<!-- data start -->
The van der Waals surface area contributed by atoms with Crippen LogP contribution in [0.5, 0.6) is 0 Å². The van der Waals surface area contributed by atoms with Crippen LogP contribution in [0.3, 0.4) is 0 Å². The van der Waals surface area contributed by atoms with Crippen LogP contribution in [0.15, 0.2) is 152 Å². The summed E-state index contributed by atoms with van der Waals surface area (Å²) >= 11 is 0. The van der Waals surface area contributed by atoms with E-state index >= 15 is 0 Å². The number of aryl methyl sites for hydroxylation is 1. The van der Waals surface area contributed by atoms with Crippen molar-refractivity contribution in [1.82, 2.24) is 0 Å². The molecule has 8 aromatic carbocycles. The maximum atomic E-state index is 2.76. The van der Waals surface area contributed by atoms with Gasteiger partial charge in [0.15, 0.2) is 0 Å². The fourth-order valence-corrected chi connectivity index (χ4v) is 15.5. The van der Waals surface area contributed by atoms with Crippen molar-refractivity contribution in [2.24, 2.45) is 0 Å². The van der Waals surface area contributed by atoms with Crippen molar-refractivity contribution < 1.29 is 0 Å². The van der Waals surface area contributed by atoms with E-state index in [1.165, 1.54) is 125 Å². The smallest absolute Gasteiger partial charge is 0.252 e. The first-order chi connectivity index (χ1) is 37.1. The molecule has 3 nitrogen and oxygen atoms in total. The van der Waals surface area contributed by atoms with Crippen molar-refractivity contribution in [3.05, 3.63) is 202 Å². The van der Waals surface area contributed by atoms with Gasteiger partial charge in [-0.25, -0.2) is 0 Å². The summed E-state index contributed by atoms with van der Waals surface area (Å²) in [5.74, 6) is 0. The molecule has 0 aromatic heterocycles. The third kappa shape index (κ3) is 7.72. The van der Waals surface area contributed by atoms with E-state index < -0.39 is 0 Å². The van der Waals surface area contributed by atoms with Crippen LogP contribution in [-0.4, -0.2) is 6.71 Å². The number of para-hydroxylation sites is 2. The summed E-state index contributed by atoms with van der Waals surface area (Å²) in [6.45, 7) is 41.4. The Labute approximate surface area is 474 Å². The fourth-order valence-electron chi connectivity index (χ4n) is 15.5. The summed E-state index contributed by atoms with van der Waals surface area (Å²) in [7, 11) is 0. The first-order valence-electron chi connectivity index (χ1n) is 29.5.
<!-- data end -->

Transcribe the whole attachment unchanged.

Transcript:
The van der Waals surface area contributed by atoms with Crippen LogP contribution in [0.5, 0.6) is 0 Å². The van der Waals surface area contributed by atoms with Crippen LogP contribution in [0.3, 0.4) is 0 Å². The van der Waals surface area contributed by atoms with Crippen LogP contribution in [0.15, 0.2) is 152 Å². The summed E-state index contributed by atoms with van der Waals surface area (Å²) >= 11 is 0. The van der Waals surface area contributed by atoms with E-state index >= 15 is 0 Å². The number of aryl methyl sites for hydroxylation is 1. The van der Waals surface area contributed by atoms with Crippen molar-refractivity contribution in [1.82, 2.24) is 0 Å². The molecule has 8 aromatic carbocycles. The maximum atomic E-state index is 2.76. The van der Waals surface area contributed by atoms with Gasteiger partial charge in [0.15, 0.2) is 0 Å². The fourth-order valence-corrected chi connectivity index (χ4v) is 15.5. The van der Waals surface area contributed by atoms with Crippen molar-refractivity contribution in [2.24, 2.45) is 0 Å². The van der Waals surface area contributed by atoms with Crippen molar-refractivity contribution < 1.29 is 0 Å². The van der Waals surface area contributed by atoms with E-state index in [1.165, 1.54) is 125 Å². The smallest absolute Gasteiger partial charge is 0.252 e. The first-order chi connectivity index (χ1) is 37.1. The molecule has 3 nitrogen and oxygen atoms in total. The van der Waals surface area contributed by atoms with Crippen molar-refractivity contribution in [3.05, 3.63) is 202 Å². The van der Waals surface area contributed by atoms with Gasteiger partial charge in [-0.25, -0.2) is 0 Å². The summed E-state index contributed by atoms with van der Waals surface area (Å²) in [5.74, 6) is 0. The molecule has 0 aromatic heterocycles. The third kappa shape index (κ3) is 7.72. The van der Waals surface area contributed by atoms with E-state index < -0.39 is 0 Å². The van der Waals surface area contributed by atoms with Crippen LogP contribution in [-0.4, -0.2) is 6.71 Å². The number of para-hydroxylation sites is 2. The summed E-state index contributed by atoms with van der Waals surface area (Å²) in [6.45, 7) is 41.4. The Labute approximate surface area is 474 Å². The fourth-order valence-electron chi connectivity index (χ4n) is 15.5. The summed E-state index contributed by atoms with van der Waals surface area (Å²) in [7, 11) is 0. The first-order valence-electron chi connectivity index (χ1n) is 29.5.